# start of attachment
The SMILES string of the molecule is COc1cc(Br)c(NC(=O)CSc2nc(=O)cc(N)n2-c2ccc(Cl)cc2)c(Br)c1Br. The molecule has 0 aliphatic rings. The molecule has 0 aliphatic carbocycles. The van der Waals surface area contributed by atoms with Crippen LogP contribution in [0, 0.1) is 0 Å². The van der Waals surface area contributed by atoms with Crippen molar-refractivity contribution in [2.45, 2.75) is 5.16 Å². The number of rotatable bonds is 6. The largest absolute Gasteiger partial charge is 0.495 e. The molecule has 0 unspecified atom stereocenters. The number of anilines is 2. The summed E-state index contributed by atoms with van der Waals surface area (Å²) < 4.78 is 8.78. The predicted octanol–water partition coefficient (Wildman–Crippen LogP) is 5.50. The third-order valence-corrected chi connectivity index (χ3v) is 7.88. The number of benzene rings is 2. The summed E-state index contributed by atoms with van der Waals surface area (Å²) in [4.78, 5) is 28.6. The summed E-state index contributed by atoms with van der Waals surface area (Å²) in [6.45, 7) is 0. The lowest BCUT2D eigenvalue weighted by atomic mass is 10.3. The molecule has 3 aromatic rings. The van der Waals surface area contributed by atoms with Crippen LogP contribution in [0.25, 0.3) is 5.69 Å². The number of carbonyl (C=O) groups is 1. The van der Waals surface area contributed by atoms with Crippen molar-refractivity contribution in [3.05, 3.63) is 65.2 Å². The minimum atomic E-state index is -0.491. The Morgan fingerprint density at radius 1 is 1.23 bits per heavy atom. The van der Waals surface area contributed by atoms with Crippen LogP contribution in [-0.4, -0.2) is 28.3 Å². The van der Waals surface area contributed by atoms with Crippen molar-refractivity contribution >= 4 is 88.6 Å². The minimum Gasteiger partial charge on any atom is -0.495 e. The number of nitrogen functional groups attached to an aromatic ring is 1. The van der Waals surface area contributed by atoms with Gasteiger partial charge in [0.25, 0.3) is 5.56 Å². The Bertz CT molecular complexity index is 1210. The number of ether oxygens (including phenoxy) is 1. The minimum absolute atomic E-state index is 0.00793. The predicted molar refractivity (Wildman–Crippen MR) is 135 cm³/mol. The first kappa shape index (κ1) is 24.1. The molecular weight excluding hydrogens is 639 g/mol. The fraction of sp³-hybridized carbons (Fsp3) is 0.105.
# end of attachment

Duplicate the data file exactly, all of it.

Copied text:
The SMILES string of the molecule is COc1cc(Br)c(NC(=O)CSc2nc(=O)cc(N)n2-c2ccc(Cl)cc2)c(Br)c1Br. The molecule has 0 aliphatic rings. The molecule has 0 aliphatic carbocycles. The van der Waals surface area contributed by atoms with Crippen LogP contribution in [0, 0.1) is 0 Å². The van der Waals surface area contributed by atoms with Crippen molar-refractivity contribution in [2.45, 2.75) is 5.16 Å². The number of rotatable bonds is 6. The largest absolute Gasteiger partial charge is 0.495 e. The molecule has 0 unspecified atom stereocenters. The number of anilines is 2. The summed E-state index contributed by atoms with van der Waals surface area (Å²) < 4.78 is 8.78. The predicted octanol–water partition coefficient (Wildman–Crippen LogP) is 5.50. The third-order valence-corrected chi connectivity index (χ3v) is 7.88. The number of benzene rings is 2. The summed E-state index contributed by atoms with van der Waals surface area (Å²) in [4.78, 5) is 28.6. The summed E-state index contributed by atoms with van der Waals surface area (Å²) in [6.45, 7) is 0. The lowest BCUT2D eigenvalue weighted by atomic mass is 10.3. The molecule has 3 aromatic rings. The van der Waals surface area contributed by atoms with Crippen LogP contribution in [0.25, 0.3) is 5.69 Å². The number of carbonyl (C=O) groups is 1. The van der Waals surface area contributed by atoms with Crippen molar-refractivity contribution in [3.05, 3.63) is 65.2 Å². The minimum atomic E-state index is -0.491. The Morgan fingerprint density at radius 1 is 1.23 bits per heavy atom. The van der Waals surface area contributed by atoms with Crippen LogP contribution in [-0.4, -0.2) is 28.3 Å². The van der Waals surface area contributed by atoms with Crippen molar-refractivity contribution >= 4 is 88.6 Å². The minimum Gasteiger partial charge on any atom is -0.495 e. The number of nitrogen functional groups attached to an aromatic ring is 1. The van der Waals surface area contributed by atoms with Gasteiger partial charge in [0.25, 0.3) is 5.56 Å². The Bertz CT molecular complexity index is 1210. The number of ether oxygens (including phenoxy) is 1. The minimum absolute atomic E-state index is 0.00793. The predicted molar refractivity (Wildman–Crippen MR) is 135 cm³/mol. The first kappa shape index (κ1) is 24.1. The molecular weight excluding hydrogens is 639 g/mol. The fraction of sp³-hybridized carbons (Fsp3) is 0.105.